All municipal systems are required to either send out a letter or at least publish a public letter annually, which shows what’s in the water. If you haven’t received a letter, you’ll have to go online to find the published version that shows the content that was tested for in the municipal system. As far as what we can do at Wisler Plumbing, right now we’re running a special where we perform a comprehensive water test for things like lead, chlorine, nitrates, hardness, pH, and iron for $21.95. It doesn’t test for bacteria, however. This comprehensive test will allow you to find out if these things are in your water and whether or not it meets the national primary drinking water standards.
Great water is water in its purest form, with very little contaminants or materials in it. If you have a lot of stuff in your water, it’s probably not great water. Your best bet is to drink water that hasn’t picked up any contaminants or other things during the hydrologic cycle. If you have any questions about our comprehensive test for $21.95, contact us online or give us a call at 540-483-9382.
Here are some things that every home owner can do on a regular basis to keep the plumbing system in top shape. First, it’s easy to forget about the filter cartridges on the main water supply that goes into the home. It’s a matter of out of sight, out of mind, even though the filter will affect water pressure and even get gummed up to the point where it can be very challenging to replace. Depending on the size of the filter and how bad the water is, you should determine the ideal frequency of how often to change them. Create a record and maybe set a reminder so that you’ll change them at the optimal time. You’ll have a system that works much better if you change these cartridges on a consistent interval according to your needs.
If you have a well system, it’s a good idea to flush out the pressure tank on a regular basis. This consists of simply turning the breaker off to the pressure tank and hooking a hose to the connection on the bottom of the tank. Run the hose outside and open the valve to flush out the water. The pressure should steadily dwindle until it’s depleted completely. A lot of times, you’ll notice sediment and debris will come out of the pressure tank. By flushing it out, you’ll keep it from getting into your home water system.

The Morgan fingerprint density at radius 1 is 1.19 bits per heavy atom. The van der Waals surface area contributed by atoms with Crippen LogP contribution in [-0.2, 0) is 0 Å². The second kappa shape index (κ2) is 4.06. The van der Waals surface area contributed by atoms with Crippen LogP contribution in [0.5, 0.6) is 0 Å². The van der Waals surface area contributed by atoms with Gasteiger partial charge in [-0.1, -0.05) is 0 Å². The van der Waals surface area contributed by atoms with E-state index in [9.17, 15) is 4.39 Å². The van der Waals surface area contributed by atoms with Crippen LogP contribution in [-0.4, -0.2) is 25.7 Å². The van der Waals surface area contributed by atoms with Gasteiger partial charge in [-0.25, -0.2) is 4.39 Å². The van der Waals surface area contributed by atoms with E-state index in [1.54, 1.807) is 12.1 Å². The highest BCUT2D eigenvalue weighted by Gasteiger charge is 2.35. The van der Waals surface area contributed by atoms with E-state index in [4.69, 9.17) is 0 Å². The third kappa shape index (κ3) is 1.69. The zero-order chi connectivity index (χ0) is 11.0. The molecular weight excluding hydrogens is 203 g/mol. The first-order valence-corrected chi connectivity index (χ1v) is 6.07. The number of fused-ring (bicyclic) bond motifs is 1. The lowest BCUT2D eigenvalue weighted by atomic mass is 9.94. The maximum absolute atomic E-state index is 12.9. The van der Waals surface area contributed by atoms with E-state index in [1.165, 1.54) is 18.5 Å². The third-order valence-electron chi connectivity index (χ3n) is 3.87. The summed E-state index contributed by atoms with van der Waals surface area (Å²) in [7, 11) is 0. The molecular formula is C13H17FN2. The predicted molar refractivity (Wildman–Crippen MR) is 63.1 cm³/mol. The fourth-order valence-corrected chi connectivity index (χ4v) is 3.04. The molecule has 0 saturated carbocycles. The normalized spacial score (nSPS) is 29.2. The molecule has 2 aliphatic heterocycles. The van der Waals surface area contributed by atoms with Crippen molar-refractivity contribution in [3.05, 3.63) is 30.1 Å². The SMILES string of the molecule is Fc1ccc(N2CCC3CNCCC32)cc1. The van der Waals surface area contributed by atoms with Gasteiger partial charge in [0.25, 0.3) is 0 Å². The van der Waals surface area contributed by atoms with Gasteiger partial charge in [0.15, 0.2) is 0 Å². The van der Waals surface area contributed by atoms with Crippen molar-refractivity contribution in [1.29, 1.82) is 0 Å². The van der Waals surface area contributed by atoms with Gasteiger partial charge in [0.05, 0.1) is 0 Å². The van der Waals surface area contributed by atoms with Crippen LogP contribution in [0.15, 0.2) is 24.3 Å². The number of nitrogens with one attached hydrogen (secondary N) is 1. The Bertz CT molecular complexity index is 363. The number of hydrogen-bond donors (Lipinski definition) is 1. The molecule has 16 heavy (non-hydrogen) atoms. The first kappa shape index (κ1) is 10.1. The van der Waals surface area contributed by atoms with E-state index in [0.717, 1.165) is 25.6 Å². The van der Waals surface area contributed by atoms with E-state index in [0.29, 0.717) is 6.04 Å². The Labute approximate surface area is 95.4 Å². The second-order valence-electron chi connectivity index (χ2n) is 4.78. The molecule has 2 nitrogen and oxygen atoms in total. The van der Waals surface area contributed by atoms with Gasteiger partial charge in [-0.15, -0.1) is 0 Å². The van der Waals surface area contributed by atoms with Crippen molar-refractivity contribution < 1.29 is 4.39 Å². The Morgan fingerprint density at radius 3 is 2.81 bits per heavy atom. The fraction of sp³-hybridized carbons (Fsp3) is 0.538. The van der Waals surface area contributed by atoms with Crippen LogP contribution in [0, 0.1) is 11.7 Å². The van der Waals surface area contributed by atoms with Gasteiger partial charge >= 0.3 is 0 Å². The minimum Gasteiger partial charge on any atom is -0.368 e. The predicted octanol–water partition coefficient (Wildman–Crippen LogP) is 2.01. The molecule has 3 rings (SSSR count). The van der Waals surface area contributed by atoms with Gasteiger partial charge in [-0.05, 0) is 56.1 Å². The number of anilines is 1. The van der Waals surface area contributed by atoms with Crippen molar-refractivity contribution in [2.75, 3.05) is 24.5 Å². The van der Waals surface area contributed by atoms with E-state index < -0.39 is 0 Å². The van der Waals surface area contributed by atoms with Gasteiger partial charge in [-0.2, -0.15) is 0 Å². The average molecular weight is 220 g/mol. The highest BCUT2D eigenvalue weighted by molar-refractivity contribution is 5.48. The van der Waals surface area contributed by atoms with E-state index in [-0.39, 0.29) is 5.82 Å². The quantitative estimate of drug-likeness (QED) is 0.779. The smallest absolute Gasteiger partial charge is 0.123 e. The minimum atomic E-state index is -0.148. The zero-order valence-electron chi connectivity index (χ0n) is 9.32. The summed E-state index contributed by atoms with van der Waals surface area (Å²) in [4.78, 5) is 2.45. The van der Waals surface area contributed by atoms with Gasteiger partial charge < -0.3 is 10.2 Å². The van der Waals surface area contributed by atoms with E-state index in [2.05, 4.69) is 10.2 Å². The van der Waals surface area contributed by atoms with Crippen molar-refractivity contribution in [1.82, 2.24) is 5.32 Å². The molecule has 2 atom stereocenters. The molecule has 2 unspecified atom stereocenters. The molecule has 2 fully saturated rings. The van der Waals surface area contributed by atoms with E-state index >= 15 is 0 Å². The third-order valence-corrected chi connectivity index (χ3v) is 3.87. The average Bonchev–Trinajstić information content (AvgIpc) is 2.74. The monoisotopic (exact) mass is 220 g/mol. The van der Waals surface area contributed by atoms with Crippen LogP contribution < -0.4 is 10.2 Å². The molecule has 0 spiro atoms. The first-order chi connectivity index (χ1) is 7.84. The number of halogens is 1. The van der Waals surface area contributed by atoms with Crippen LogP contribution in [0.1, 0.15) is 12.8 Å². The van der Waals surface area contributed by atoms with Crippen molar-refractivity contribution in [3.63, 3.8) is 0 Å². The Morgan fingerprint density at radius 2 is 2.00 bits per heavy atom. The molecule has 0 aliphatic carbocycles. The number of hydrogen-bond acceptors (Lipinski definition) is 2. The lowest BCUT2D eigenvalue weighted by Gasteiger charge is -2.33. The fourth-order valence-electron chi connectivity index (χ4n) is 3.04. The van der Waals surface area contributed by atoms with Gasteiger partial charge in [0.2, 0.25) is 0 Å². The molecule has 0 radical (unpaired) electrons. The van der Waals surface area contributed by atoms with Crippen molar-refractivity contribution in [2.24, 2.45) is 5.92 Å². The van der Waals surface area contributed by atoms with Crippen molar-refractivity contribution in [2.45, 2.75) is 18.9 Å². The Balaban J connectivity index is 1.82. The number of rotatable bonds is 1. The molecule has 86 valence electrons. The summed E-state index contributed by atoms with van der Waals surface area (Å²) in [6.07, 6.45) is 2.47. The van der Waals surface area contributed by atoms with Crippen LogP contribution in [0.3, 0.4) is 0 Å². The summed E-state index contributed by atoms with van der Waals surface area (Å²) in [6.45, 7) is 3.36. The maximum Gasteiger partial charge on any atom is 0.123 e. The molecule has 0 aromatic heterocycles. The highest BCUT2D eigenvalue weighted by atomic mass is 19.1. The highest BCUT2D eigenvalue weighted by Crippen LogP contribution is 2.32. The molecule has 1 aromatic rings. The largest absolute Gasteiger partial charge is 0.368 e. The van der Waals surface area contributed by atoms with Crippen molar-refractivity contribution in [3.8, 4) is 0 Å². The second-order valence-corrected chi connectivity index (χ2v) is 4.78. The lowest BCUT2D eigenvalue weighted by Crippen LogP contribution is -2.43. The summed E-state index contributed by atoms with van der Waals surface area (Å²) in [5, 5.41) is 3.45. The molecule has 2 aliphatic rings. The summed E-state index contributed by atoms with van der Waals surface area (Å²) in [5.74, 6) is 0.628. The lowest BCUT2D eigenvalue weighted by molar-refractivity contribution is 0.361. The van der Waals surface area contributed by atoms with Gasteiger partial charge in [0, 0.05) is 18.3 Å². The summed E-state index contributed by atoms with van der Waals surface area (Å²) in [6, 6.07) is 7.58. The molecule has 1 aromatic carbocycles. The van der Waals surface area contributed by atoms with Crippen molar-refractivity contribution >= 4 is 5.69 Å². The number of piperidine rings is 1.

Drain maintenance is another good habit to pay attention to. We often use our drains without becoming aware of how much stuff actually goes down them. Think about how often you shave, brush your teeth, or wash your hands every day. Those sticky products, soap scum, and hair are all going down the drain and passing through a very small pipe. It’s easy for drains to get gunked up, especially around the sink. We recommend performing drain maintenance before you need to bring in a professional to deal with a bigger problem. You can go online to find a safe product to keep the drains clear and working optimally. (We use a product called Bio Smart.)
If you have a septic system, pay close attention to the toilets and make sure they aren’t leaking through the flapper. If your toilet sounds like it has been flushed even though you haven’t used it recently, that means that the toilet is using water (the toilet is running). This kind of leak puts a constant water flow into your septic system, allowing it to become saturated and even fail prematurely. The extra water usage can also be an unnecessary expense, so pay close attention to your water bill. If you notice that it has fluctuated drastically from one month to the next, it might be a signal that there’s a problem that needs to be addressed. If you see bill that used to be 10,000 gallons but it’s increased to 15,000 gallons after a certain month, for example, that could be an indication of a leaking toilet.